They’d done a pre-interview with Flossie? She’d never mentioned that. “Oh.” Anna forced a burst of laughter. “We call it the Holly Jolly Bull Penis. It’s just a private joke.”

With a swift whoosh, the air left the room. Devon’s eyes widened, and she looked back down at her lap. Anna glanced out over the faces in the audience and the realization slowly hit. “Sorry,” she murmured, teasing the fur trim on her dress again. “Did I say — ? Bullpen. Holly Jolly Bullpen. Because, um, it’s about a baseball reference? And just, you know, warm up. Warming up. There’s the fireplace.”

Well, there she went, headfirst off the cliff. It was a long, slow fall from here. Anna clenched her eyes shut and gripped her dress. “Um, would you mind if I…could I get a glass of drink? Not a drink. Alcohol, I mean.” She exhaled. “Just water. My mouth is dry.”

Devon blinked and her smile tightened. “We’re live.”

“Oh.” Anna’s cheeks burned. “Right. I forgot about that.”

“It happens to the best of us.” The reporter crossed one slender leg over the other and leaned closer to Anna. “You know, you must love the holidays to invest so much of yourself in this festival. Can you tell me about your favorite holiday tradition?”

“I don’t…know.”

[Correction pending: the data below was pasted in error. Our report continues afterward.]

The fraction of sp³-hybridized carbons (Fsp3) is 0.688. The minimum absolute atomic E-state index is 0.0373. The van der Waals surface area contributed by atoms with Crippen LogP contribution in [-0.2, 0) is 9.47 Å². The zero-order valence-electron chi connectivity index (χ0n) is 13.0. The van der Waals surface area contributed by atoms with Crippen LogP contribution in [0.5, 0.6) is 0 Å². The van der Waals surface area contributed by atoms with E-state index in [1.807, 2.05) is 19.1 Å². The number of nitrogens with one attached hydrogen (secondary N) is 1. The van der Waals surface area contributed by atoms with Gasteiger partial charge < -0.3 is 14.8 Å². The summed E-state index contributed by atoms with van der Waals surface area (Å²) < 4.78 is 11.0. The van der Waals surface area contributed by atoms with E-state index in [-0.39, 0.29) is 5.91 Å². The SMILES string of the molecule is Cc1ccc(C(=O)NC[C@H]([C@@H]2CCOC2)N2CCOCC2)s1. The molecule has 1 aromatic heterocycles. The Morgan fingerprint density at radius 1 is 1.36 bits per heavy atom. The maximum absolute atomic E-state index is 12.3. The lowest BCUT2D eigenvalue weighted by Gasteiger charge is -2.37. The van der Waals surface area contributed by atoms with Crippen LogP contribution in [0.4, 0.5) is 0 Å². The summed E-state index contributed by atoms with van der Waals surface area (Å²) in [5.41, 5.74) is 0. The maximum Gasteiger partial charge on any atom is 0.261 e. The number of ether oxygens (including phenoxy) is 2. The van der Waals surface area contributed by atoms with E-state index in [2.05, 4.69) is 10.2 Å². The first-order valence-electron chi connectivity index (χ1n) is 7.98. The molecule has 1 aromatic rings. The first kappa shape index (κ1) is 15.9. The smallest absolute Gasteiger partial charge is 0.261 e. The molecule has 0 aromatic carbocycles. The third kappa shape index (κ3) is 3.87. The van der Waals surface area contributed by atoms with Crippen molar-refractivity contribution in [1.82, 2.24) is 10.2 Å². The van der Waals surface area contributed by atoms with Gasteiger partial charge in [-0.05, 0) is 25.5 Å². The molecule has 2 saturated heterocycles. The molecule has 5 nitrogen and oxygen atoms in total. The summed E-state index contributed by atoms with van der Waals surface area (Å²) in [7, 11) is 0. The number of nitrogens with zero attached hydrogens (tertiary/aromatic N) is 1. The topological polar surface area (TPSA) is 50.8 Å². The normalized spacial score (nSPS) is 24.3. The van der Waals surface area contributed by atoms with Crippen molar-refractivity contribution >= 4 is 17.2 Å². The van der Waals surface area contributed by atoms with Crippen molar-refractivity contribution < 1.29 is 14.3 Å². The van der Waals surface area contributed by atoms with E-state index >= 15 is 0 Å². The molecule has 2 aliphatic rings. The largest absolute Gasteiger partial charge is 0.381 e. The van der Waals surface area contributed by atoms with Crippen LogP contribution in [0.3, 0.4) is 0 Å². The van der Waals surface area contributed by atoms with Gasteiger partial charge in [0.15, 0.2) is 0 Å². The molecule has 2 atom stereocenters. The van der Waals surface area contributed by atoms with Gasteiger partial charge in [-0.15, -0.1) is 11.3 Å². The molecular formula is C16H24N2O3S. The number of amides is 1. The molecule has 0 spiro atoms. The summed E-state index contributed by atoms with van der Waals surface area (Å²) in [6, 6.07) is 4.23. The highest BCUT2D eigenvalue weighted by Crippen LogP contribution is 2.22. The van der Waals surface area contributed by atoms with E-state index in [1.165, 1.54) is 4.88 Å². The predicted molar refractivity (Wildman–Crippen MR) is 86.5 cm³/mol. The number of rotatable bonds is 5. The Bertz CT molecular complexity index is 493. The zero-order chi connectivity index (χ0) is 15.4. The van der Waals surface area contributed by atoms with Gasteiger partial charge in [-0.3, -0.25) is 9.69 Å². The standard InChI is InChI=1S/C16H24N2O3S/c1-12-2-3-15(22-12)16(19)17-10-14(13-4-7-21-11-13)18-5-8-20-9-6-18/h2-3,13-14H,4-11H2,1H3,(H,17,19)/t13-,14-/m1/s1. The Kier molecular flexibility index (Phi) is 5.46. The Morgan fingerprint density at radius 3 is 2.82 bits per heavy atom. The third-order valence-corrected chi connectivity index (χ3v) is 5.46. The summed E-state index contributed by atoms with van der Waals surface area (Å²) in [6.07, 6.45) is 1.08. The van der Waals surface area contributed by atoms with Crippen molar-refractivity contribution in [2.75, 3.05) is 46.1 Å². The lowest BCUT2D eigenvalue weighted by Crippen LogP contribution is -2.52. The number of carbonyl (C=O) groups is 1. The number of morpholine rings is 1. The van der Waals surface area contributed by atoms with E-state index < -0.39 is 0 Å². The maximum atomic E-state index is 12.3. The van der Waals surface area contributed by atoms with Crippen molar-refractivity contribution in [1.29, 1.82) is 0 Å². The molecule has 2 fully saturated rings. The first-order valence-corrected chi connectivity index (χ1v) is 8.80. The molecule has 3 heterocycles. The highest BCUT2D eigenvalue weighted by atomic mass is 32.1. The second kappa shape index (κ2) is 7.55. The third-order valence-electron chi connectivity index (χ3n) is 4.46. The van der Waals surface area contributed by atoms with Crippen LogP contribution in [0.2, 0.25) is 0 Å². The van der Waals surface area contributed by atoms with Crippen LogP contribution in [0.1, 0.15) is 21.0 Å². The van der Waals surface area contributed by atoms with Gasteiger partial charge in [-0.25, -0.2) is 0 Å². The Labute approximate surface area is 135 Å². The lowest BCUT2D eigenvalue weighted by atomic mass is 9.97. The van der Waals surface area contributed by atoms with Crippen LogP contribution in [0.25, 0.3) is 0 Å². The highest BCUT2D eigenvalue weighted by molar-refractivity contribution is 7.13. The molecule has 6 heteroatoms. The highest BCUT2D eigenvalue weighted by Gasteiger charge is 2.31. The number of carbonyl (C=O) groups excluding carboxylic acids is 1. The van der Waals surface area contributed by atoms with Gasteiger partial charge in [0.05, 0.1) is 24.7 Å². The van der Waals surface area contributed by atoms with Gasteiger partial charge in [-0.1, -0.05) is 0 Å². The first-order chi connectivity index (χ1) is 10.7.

Anna stared at the camera lens. Wires were coiled like snakes around the floor — what if someone tripped? Would she be sued for that? And Devon wanted to know what she loved so much about the holidays, and why wouldn’t Anna’s mouth work? Blast.

Beside her, Devon laughed good-naturedly and shuffled her papers again. “So, it could be anything. Like a favorite food, or a toy you received –”

“The holidays are kind of a hard time for me,” Anna said quietly. Her voice sounded strained and thin to her ears. “I didn’t plan this festival because I wanted money. I planned it because I don’t want to be alone. Because if I’m busy, then I can forget.”

She was staring at her fists as she spoke, clenching and unclenching them on her lap. As she finished speaking, she brought her gaze up to meet Devon’s, and she saw that she’d said the wrong thing. Again. “I’m sorry, Devon,” Anna muttered. “I don’t do well with perky small talk. I just said ‘bull penis’ in front of the orphans. And on live television.” There was a burst of giggles in the audience, but Anna continued. “Look, it’s going to be a nice festival. We kick off in two weeks with hot chocolate and cookies at the inn. Everyone’s welcome. Maybe you love the holidays, or maybe you find them sad and stressful and they remind you of the passage of time and make you want to lose your feelings in a container of that orange popcorn that people like to send around this time of year. You know what I mean? That cheese popcorn that’s covered with orange dust. It comes in the tin. Either way, you’re welcome to attend the festival. We’d love to have you.”